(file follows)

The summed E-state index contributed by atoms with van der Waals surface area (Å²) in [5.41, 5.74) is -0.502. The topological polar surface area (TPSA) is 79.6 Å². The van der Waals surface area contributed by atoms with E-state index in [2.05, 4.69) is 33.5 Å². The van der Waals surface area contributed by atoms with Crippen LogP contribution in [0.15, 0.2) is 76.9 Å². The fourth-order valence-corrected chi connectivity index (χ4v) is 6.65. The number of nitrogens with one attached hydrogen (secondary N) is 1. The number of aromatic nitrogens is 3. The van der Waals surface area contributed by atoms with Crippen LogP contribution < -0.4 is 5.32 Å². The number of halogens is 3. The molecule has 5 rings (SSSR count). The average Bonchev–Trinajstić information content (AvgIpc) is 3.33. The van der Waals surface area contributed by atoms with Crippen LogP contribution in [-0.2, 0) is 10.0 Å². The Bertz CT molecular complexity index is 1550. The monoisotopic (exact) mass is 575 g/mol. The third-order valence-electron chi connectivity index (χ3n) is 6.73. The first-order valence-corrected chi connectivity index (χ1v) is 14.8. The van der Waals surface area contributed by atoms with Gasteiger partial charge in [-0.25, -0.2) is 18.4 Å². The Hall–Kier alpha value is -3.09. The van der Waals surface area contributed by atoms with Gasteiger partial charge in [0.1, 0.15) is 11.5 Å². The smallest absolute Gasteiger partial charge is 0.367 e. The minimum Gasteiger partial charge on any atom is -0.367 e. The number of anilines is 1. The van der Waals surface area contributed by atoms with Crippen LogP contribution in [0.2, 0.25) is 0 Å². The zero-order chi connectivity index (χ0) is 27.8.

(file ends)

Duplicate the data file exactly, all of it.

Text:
The summed E-state index contributed by atoms with van der Waals surface area (Å²) in [5.41, 5.74) is -0.502. The topological polar surface area (TPSA) is 79.6 Å². The van der Waals surface area contributed by atoms with E-state index in [2.05, 4.69) is 33.5 Å². The van der Waals surface area contributed by atoms with Crippen LogP contribution in [0.15, 0.2) is 76.9 Å². The fourth-order valence-corrected chi connectivity index (χ4v) is 6.65. The number of nitrogens with one attached hydrogen (secondary N) is 1. The number of aromatic nitrogens is 3. The van der Waals surface area contributed by atoms with Crippen LogP contribution < -0.4 is 5.32 Å². The number of halogens is 3. The molecule has 5 rings (SSSR count). The average Bonchev–Trinajstić information content (AvgIpc) is 3.33. The van der Waals surface area contributed by atoms with Crippen LogP contribution in [-0.2, 0) is 10.0 Å². The Bertz CT molecular complexity index is 1550. The monoisotopic (exact) mass is 575 g/mol. The third-order valence-electron chi connectivity index (χ3n) is 6.73. The first-order valence-corrected chi connectivity index (χ1v) is 14.8. The van der Waals surface area contributed by atoms with Gasteiger partial charge in [-0.25, -0.2) is 18.4 Å². The Hall–Kier alpha value is -3.09. The van der Waals surface area contributed by atoms with Gasteiger partial charge in [0.1, 0.15) is 11.5 Å². The smallest absolute Gasteiger partial charge is 0.367 e. The minimum Gasteiger partial charge on any atom is -0.367 e. The number of anilines is 1. The van der Waals surface area contributed by atoms with Crippen LogP contribution in [0.2, 0.25) is 0 Å². The zero-order chi connectivity index (χ0) is 27.8.